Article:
Canaan valley, July 1999 Photo: Kevin J. DesRoberts, Refuge Manager
Canaan Valley National Wildlife Refuge
Sitting high in the Allegheny mountains in eastern
Tucker County is a unique and beautiful area known as Canaan
Valley, fourteen miles long and five miles wide. It the highest
valley of its size east of the Rocky Mountains, with an average
elevation of 3,200 feet above sea level. The high altitude and
cool, moist climate have created a unique wetland and northern
forest treasure in Canaan Valley.
In 1994, the U.S. Fish and Wildlife purchased land
establishing Canaan Valley National Wildlife Refuge to maintain the
ecological diversity of the valley for future generations.
Predominantly shrub swamps and bogs, Canaan Valley's 6,700 acres of
freshwater wetland area is the largest in central and southern
Appalachia. The valley's extensive ecosystem was specifically
identified as a priority for protection at the federal level under
the Emergency Wetlands Resources Act of 1986. In recognition of the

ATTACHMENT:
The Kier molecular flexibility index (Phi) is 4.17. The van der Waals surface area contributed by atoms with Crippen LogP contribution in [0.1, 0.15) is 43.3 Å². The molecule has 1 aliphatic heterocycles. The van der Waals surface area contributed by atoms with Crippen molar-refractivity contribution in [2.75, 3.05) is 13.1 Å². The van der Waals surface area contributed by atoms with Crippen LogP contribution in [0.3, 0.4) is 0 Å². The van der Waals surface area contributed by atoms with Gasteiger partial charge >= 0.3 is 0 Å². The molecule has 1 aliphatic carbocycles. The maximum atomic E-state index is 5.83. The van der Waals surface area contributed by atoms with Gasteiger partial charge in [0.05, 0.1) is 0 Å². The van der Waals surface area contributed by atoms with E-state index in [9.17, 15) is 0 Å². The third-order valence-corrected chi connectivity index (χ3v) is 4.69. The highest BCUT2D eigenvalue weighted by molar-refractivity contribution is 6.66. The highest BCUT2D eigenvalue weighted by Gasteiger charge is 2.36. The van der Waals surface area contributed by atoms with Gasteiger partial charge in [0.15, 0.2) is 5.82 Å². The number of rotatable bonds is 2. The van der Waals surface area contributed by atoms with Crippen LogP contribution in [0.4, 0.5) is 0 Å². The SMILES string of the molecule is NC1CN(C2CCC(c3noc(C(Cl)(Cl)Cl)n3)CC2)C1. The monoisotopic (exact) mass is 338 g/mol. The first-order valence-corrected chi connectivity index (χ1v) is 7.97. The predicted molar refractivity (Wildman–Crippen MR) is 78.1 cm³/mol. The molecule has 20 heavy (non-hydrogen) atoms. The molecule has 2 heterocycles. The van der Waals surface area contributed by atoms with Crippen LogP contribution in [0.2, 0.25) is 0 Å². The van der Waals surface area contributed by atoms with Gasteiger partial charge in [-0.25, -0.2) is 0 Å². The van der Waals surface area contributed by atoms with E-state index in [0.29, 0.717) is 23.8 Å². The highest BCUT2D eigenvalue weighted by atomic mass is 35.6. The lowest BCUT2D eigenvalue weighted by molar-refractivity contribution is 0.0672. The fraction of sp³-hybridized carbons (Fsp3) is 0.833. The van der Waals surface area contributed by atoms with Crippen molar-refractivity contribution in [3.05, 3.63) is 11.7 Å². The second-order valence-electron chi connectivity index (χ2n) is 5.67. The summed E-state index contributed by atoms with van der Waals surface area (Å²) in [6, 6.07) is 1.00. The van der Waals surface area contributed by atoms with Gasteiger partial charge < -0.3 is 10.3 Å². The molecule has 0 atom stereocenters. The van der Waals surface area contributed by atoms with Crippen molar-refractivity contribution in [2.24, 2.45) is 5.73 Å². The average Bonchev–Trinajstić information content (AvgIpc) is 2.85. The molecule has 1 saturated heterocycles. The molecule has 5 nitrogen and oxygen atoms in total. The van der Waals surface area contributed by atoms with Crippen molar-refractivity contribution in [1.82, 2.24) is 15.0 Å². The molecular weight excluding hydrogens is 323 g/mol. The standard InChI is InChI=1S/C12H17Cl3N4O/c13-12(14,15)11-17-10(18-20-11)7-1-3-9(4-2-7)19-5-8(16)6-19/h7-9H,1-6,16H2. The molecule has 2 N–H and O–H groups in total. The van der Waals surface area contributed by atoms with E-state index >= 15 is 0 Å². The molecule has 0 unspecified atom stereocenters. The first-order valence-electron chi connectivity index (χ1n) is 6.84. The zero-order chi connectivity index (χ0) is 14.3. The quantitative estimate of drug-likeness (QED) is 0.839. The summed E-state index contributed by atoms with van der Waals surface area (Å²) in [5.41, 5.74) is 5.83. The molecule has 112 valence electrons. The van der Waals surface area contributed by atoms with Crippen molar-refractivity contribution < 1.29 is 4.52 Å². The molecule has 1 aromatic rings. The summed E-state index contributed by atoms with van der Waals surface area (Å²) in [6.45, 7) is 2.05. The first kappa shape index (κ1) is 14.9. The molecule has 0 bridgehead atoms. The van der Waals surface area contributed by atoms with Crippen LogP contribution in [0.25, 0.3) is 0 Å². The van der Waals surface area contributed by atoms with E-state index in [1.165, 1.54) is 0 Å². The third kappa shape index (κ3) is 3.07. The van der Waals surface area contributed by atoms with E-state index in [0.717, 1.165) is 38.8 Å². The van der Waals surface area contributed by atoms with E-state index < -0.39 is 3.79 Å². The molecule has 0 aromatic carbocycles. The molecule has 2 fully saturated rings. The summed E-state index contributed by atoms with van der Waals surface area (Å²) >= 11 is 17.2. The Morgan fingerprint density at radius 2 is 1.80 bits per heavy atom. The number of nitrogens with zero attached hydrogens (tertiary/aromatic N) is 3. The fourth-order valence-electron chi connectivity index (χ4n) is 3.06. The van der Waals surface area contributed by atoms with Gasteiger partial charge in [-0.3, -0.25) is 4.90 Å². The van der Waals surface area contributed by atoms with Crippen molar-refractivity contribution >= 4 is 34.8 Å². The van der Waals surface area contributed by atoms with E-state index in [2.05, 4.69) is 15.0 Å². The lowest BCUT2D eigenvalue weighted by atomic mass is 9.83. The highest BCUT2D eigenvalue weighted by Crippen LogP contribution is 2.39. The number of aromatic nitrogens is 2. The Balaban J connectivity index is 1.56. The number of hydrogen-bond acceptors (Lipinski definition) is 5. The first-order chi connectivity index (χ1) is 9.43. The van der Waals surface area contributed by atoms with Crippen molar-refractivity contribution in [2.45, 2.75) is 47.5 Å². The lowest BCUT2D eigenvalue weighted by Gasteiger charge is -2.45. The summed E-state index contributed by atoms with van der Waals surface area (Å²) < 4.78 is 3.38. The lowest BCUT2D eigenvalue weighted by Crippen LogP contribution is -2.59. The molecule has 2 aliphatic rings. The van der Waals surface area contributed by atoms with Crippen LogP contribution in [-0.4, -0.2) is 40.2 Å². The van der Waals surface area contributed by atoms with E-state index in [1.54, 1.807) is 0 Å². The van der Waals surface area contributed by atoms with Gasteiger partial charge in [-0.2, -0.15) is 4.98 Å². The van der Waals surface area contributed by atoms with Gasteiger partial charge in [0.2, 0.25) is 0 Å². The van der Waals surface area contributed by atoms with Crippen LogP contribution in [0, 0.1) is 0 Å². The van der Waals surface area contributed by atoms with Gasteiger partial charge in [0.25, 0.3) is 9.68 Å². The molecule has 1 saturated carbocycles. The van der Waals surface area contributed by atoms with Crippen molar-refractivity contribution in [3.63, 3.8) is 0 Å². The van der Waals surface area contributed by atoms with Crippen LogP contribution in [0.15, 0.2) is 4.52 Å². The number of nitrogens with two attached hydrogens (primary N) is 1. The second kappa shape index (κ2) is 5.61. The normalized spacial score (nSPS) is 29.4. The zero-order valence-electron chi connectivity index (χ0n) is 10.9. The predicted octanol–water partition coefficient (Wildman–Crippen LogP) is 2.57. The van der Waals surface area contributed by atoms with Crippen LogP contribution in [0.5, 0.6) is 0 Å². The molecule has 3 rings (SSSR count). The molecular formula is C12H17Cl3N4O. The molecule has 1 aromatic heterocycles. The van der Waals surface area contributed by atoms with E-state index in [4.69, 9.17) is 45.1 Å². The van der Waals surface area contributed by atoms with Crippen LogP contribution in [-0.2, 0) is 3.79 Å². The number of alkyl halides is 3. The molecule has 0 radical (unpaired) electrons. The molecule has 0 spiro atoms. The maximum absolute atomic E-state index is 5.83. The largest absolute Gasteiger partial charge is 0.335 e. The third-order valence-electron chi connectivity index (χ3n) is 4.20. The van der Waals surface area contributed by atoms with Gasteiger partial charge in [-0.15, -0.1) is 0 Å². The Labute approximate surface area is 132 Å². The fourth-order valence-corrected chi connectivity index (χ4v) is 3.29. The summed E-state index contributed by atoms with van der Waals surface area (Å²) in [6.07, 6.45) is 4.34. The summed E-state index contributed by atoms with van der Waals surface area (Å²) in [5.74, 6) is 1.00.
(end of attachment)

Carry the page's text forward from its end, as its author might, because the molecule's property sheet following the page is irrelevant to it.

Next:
valley's distinctive attributes, the Secretary of the Interior
designated a portion of Canaan Valley a National Natural Landmark
in 1974. The valley was praised for its grandeur and magnificence
and compared to Yosemite and Yellowstone valleys.
The valley supports many unusual and rare plants, not
only for West Virginia, but for the Eastern United States. Forty
different wetland and upland plant communities support more than
580 species of plants. In turn, the diversity of plants and
habitats support an equally varied wildlife - more than 290 species
of mammals, birds, reptiles, amphibians, and fish. The valley
provides nationally recognized seasonal habitat for migrating
woodcock and other migratory birds. The endangered Virginia
northern flying squirrel and the threatened Cheat Mountain
salamander also find haven at the refuge.
Documentation includes photos, slides, the 1994
dedication brochure, and a 10-page report.
Originally submitted by: Allan B. Mollohan, Representative (1st District).
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